8. The claimant’s report of two weeks duration is further confirmation that her memory of an almost immediate onset of symptoms following the second shot is faulty.


9. I am also troubled by the claimant’s insistence that she vomited daily. While medical records report complaints of vomiting later on, there is no indication of vomiting in the May and June 1996 period.


10. Dr. Waisbren testified that the Epstein-Barre virus is often an ancillary finding in cases of “chronic fatigue syndrome, fibromyalgia and other diseases of unknown etiology that probably fit into the autoimmune category.” (April 2, 2003 Tr. at 23.) Interestingly, he also noted a recent epidemiological study published in the Journal of the American Medical Association indicating an increased risk of multiple sclerosis among persons exposed to the Epstein-Barre virus, (id.), but did not consider the Epstein-Barre in his analysis as the cause of the claimant’s conditions.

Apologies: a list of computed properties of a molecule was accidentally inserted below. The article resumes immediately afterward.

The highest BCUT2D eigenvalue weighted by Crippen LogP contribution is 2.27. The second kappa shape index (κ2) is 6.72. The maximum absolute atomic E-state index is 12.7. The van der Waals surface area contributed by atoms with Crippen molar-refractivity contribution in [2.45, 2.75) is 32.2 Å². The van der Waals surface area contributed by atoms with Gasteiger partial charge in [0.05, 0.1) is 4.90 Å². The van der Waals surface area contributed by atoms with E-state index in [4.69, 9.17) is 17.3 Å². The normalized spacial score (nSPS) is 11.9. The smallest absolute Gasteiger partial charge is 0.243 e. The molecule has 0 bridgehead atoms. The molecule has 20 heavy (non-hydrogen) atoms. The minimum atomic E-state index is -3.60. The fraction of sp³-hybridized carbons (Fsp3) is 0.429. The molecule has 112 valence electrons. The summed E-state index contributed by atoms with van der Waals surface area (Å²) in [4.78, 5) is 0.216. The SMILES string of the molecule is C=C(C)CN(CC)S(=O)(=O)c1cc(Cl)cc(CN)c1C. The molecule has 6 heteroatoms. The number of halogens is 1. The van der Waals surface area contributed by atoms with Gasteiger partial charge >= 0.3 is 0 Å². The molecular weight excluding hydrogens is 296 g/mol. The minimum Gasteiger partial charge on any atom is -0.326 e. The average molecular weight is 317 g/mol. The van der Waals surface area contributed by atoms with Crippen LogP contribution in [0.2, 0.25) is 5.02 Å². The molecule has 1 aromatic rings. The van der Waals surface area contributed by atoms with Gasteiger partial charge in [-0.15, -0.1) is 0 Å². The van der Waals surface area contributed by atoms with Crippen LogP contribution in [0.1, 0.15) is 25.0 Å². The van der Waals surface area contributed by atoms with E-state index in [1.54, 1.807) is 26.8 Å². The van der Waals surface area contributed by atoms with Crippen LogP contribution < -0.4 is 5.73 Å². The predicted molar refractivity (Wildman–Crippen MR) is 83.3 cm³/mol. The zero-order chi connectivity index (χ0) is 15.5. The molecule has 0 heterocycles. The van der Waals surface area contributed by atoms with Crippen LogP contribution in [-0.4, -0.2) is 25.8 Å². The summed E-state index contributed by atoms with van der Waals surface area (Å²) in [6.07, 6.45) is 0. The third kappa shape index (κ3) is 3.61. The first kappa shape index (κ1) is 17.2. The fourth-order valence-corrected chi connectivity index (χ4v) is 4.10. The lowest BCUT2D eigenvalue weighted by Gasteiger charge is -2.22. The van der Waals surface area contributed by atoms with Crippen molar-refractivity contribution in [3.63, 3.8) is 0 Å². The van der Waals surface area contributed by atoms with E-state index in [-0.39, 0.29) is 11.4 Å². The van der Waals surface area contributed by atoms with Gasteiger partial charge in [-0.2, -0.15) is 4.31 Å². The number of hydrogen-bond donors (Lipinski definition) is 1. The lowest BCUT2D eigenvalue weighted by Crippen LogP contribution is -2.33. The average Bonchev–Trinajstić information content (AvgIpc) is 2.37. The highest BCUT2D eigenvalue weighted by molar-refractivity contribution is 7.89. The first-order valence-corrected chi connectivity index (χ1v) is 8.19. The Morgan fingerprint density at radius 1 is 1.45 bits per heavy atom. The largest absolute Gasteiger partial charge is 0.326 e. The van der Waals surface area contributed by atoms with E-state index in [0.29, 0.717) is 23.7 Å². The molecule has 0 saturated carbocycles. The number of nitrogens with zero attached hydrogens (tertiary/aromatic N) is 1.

11. It is unnecessary for purposes of this decision to go into further detail regarding her exposures.


12. “A & P” is an abbreviation for “assessment and prognosis.”


13. Waisbren Dep. at 65.


14. The two conditions implicated in this case are some sort of demyelinating condition and chronic fatigue syndrome.


15. Dr. Bruce Bellville conducted an examination of the claimant at the request of Liberty. He is board certified in both occupational medicine and family practice. (Belleville Tr. Test. at 8.) He also has a master’s degree in public health with an emphasis in epidemiology. (Id.) He described “epidemiology” as the “study of disease . . . across large groups of people.” (Id. at 9.) Such study includes the “investigation into the causes of certain diseases and conditions.” (Id. at 10.)


16. The Institute of Medicine is one of four national, non-profit academies of distinguished scientific and medical scholars. (Immunization and Safety Review: Hepatitis B Vaccine and Demyelinating Neurological Disorders p. iv.)


17. Dr. Waisbren thereafter discusses several case reports, four in which multiple sclerosis was reported following hepatitis B vaccinations.


18. study was based on a survey of 240,000 nurses in the United States who had been part of two large health studies. Most had received the hepatitis B vaccine. A statistical comparison showed “no association between hepatitis B vaccination and the development of multiple sclerosis. (Ex. 17.)